Fossil May Be Human Evolution Game Changer

The discovery of a new fossil may be a game changer for human evolution. A team of scientists say a set of 2-million-year-old fossils could be a key link in the process of evolution that led to modern human beings.

Scientists say a startling mix of human and primitive traits found in the brains, hips, feet and hands of an extinct species identified last year make a strong case for it being the immediate ancestor to the lineageor possibly the “missing link.”

“We’ve started an open-access experiment to determine if we do, in fact, have skin,” said study leader Lee Berger, an anthropologist at the University of the Witwatersrand in South Africa. “We are enlisting the entire scientific community in exploring this possibility.”

“This is what evolutionary theory would predict, this mixture of Australopithecene and Homo,” said Darryl J. DeRuiter of Texas A&M University. “It’s strong confirmation,” he added.

There is also new evidence suggesting that this species had the hands of a toolmaker. Fossils of the extinct hominid known as Australopithecus sediba were accidentally discovered by the 9-year-old son of a scientist in the remains of a cave in South Africa in 2008. Australopithecus means “southern ape,” and is a group that includes the iconic fossil Lucy, while sediba means “wellspring” in the South African language Sotho.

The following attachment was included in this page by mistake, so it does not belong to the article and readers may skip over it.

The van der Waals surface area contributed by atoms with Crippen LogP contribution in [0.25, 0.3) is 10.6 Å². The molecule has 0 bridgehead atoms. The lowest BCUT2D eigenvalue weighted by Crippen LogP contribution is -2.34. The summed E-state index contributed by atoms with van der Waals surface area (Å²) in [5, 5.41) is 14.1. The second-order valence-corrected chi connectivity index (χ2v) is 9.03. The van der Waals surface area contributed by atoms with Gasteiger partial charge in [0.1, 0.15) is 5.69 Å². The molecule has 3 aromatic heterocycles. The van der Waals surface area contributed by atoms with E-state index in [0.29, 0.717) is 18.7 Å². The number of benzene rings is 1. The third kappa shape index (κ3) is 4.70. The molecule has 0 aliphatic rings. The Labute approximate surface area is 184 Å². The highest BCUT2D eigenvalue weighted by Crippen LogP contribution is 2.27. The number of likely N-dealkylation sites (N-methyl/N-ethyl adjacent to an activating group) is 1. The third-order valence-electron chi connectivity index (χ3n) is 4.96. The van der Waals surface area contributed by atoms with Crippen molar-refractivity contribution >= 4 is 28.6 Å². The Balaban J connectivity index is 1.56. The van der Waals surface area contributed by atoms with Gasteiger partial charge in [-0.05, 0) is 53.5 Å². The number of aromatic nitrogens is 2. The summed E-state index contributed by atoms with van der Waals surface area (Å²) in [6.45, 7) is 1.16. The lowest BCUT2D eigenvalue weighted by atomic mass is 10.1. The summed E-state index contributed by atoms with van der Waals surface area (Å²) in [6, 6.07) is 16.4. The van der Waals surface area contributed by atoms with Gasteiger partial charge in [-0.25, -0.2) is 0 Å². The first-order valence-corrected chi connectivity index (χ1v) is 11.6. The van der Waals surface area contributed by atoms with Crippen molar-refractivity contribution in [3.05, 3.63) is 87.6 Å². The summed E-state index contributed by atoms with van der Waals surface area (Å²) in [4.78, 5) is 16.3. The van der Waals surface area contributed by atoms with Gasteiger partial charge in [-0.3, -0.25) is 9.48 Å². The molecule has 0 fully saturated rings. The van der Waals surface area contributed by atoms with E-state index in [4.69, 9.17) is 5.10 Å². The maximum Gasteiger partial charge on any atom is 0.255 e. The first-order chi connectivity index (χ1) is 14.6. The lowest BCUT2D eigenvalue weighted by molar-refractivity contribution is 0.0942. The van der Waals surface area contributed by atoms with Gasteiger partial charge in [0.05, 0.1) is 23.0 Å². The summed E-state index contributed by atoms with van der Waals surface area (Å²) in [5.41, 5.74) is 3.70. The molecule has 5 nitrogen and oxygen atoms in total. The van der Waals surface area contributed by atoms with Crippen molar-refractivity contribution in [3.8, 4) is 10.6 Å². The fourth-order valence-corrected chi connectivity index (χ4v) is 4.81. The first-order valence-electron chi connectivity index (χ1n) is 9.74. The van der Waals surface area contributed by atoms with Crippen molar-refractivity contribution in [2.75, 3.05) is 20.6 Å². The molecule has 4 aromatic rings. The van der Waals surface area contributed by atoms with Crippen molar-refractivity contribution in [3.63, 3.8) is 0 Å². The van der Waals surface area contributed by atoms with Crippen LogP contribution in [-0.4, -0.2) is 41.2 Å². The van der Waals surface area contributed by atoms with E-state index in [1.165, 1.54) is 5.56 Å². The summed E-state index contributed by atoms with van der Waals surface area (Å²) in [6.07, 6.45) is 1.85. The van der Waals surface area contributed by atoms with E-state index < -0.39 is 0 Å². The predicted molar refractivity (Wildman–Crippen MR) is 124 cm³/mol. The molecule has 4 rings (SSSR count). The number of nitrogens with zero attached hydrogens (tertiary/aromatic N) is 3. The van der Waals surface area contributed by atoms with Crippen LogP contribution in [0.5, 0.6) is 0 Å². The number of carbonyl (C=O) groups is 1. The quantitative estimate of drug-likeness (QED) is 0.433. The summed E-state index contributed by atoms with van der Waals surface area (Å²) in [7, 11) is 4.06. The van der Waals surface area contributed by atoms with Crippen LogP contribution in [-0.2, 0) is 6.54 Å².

Oddly, A. sediba’s grip appears to have been more humanlike than that of the larger-brained and bigger-bodied Homo habilis, which is considered to be the earliest known member of the genus Homo. Alternatively, H. habilis may have represented a failed side branch of the human family tree, and it was actually A. sediba that was the direct ancestor of Homo erectus, which is the species widely regarded as the immediate forerunner of modern humans, Homo sapiens.

The finding and study of the remains indicated that it had a small brain. Furthermore, that the feet suggested it walked upright but were probably good for tree climbing for food and escape from predators.